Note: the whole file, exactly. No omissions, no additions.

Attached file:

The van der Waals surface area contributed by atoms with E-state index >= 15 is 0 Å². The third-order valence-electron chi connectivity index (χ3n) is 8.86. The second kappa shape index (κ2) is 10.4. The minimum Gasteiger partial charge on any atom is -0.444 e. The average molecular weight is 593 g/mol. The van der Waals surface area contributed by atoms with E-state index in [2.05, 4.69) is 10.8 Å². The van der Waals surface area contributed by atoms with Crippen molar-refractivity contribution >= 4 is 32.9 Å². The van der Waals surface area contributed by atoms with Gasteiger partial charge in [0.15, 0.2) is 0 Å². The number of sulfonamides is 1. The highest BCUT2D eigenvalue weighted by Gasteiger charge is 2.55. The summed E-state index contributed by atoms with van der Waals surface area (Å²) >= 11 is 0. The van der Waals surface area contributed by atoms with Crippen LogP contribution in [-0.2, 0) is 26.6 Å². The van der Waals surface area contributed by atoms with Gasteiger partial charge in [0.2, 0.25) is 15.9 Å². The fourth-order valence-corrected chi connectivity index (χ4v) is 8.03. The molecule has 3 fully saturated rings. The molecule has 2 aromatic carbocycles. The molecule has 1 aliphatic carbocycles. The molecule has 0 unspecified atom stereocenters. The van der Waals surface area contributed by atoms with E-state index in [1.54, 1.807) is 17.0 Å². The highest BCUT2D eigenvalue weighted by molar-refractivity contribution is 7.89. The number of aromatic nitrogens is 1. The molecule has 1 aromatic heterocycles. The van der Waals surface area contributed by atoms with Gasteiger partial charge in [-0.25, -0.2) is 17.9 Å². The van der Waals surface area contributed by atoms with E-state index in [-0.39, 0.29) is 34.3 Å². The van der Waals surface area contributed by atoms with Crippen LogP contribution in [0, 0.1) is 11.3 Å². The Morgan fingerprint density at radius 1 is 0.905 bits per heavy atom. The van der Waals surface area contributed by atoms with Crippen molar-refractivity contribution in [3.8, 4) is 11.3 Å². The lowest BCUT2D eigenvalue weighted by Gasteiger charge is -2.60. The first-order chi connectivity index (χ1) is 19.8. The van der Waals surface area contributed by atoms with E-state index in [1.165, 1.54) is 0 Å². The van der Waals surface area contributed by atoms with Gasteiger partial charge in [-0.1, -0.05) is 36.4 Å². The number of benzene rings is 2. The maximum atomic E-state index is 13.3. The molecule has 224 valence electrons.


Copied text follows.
The van der Waals surface area contributed by atoms with E-state index >= 15 is 0 Å². The third-order valence-electron chi connectivity index (χ3n) is 8.86. The second kappa shape index (κ2) is 10.4. The minimum Gasteiger partial charge on any atom is -0.444 e. The average molecular weight is 593 g/mol. The van der Waals surface area contributed by atoms with E-state index in [2.05, 4.69) is 10.8 Å². The van der Waals surface area contributed by atoms with Crippen molar-refractivity contribution >= 4 is 32.9 Å². The van der Waals surface area contributed by atoms with Gasteiger partial charge in [0.15, 0.2) is 0 Å². The number of sulfonamides is 1. The highest BCUT2D eigenvalue weighted by Gasteiger charge is 2.55. The summed E-state index contributed by atoms with van der Waals surface area (Å²) >= 11 is 0. The van der Waals surface area contributed by atoms with Crippen LogP contribution in [-0.2, 0) is 26.6 Å². The van der Waals surface area contributed by atoms with Gasteiger partial charge in [0.2, 0.25) is 15.9 Å². The fourth-order valence-corrected chi connectivity index (χ4v) is 8.03. The molecule has 3 fully saturated rings. The molecule has 2 aromatic carbocycles. The molecule has 1 aliphatic carbocycles. The molecule has 0 unspecified atom stereocenters. The van der Waals surface area contributed by atoms with E-state index in [1.54, 1.807) is 17.0 Å². The highest BCUT2D eigenvalue weighted by molar-refractivity contribution is 7.89. The number of aromatic nitrogens is 1. The molecule has 1 aromatic heterocycles. The van der Waals surface area contributed by atoms with Gasteiger partial charge in [-0.25, -0.2) is 17.9 Å². The van der Waals surface area contributed by atoms with E-state index in [-0.39, 0.29) is 34.3 Å². The van der Waals surface area contributed by atoms with Crippen LogP contribution in [0, 0.1) is 11.3 Å². The Morgan fingerprint density at radius 1 is 0.905 bits per heavy atom. The van der Waals surface area contributed by atoms with Crippen molar-refractivity contribution in [3.8, 4) is 11.3 Å². The lowest BCUT2D eigenvalue weighted by Gasteiger charge is -2.60. The first-order chi connectivity index (χ1) is 19.8. The van der Waals surface area contributed by atoms with E-state index in [1.165, 1.54) is 0 Å². The van der Waals surface area contributed by atoms with Gasteiger partial charge in [-0.1, -0.05) is 36.4 Å². The number of benzene rings is 2. The maximum atomic E-state index is 13.3. The molecule has 224 valence electrons.